Arranging a boat’s accommodation plan is like setting up a run of dominoes: The placement of an element at one end affects all the elements down the line. So it is with Four Winns V305 that the location of the galley allows for some truly spacious weekend digs.
We all know that cooking belowdecks is a drag. The requisite side effects of the culinary experience — grease, steam and spatter — are easier to cope with topside. That’s why most of us just use the refrigerator or nuke a can of soup in the cabin, reserving the display of our chef skills for a grill on the dock or in the cockpit.
Acknowledging this, Four Winns placed the galley in the portside corner of the cockpit — the bulk of it anyway, including a cooktop, sink, refrigerator and optional grill ($1,231). Belowdecks is a small fauxstone counter with sink and fridge and room for the optional microwave and coffee maker, referred to as the Breakfast Center. The result is more practical and makes for a roomier cabin.
For example, there’s space at the foot of the master berth for a U-shape lounge served by a generous hardwood table, around which at least six can sit. Install the filler, and this becomes a king-size berth. Coupled with the forward V-berth and the queen-size aft cabin berth, the arrangement results in the V305’s standard sleeping capacity for six. The aft cabin can open to the salon or, optionally, can be a private stateroom behind a bulkhead and door.
Comparable cruisers, such as Chaparral’s Signature 310 ($222,285, powered like my test boat), arrive at similar sleeping capacity in different ways. Aboard the Chaparral, this is accomplished by an optional air bed that expands the salon settee into a double at the touch of a switch. Aboard Sea Ray’s 310 Sundancer ($228,615, with twin 260 hp MerCruiser 5.0 MPI Axius joystick sterndrives), a four-seat, booth-style dinette converts to a double berth.
Another space maker: Check out the height of the V305’s hull, right at the rub rail where it connects to the deck. You’ll see that it’s proportionately higher than others. Most cruisers feature a deck flange that’s longer and canted inboard and extends down to connect with the hull. Four Winns’ method allows cabin furniture to be located farther outboard, while still retaining good headroom and functional depth to the cabinets, plus increasing the cabin sole area even more. This tall hull/short deck also allows installation of the wide, 13-foot-long hull side windows. These let in a ton of light. Were the deck and hull heights conventional, the joint between the two would bisect the windows.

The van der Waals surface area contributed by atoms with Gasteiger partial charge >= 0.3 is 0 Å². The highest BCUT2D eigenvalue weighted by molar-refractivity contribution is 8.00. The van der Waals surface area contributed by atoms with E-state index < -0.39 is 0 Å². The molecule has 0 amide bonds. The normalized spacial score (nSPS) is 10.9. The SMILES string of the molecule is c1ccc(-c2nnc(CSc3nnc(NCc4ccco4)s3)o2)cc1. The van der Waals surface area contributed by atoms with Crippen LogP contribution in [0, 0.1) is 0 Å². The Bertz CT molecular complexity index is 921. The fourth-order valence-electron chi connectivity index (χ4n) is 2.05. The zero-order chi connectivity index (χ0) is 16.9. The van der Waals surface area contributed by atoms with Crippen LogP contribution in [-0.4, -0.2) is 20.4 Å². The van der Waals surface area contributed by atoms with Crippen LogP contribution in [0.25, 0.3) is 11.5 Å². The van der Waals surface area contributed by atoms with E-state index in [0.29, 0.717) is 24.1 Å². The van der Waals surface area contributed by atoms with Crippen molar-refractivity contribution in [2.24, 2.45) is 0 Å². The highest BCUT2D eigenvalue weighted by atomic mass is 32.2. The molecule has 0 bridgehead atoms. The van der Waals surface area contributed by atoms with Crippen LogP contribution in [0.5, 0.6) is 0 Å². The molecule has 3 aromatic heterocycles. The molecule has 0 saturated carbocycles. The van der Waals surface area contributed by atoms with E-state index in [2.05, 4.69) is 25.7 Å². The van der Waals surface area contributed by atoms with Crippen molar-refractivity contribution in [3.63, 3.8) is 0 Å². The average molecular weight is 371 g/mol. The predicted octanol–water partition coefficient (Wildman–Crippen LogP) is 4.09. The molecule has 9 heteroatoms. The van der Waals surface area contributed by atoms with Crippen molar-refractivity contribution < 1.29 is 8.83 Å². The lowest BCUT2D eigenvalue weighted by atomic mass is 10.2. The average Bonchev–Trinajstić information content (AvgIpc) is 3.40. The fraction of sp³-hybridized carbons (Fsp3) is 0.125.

A trio of overhead hatches in the V305 also lets in the light — and the breeze. In a Four Winns tradition that I’ve applauded for longer than a decade, each of the overhead hatches is hinged to open in a different direction. Doing so ensures good ventilation regardless of wind direction, with the added ability to have some air circulating even if it’s raining, since opening a hatch to leeward will have rain blowing against the propped hatch lid, instead of down the opening. Finally, there’s a screened slider to compliment the opaque Lexan companionway hatch. it allowed me to let in air and keep out bugs.
Decor isn’t neglected amidst all this function. Lovely linenlike bedding graces the berths. The headliner is taut, good-looking and easy to clean. Direct and indirect lighting, architecturally inspired plumbing fixtures and a Sony audio system with multiple remotely located MP3 ports combine with the rest to ensure all your senses get tickled.
Topside, I enjoyed the wood-grain white fiberglass table around which six can sit in the cockpit. The table drops on a hydraulic pedestal, forming a lounge. Out through the transom door is the swim platform. As in all Four Winns V-series cruisers, the V305’s platform is close to the water for easy reboarding. And as in all Four Winns, the battery switches are located right in the walkway, making it a snap to power up when you come aboard and power down as you button up to leave.
The 305 also boasts two different windshield arrangements. The extended-windshield option ($5,107) I tested provides standup protection from the wind, minimizes the amount of canvas you need to fuss with and makes the optional cockpit heat/air-conditioning very effective. The standard setup features a low-profile windshield of traditional height and a hardtop that provides protection and good mounting for antennas, and these still harmonize with the V305’s racy lines.
The extended windshield kept the entire cockpit blast-free during my test, even when I revved the twin 270 hp Volvo Penta 5.0 GXiCe Duoprop outboards to wide-open throttle, with the V305 flying across the bay at 43 mph. I also enjoyed precise, fingertip docking control thanks to Volvo Penta’s stern-drive joystick — a welcome option on a blustery test day.
Sociable, amenable and with a variety of intriguing options to suit varied tastes, Four Winns nailed it with the V305.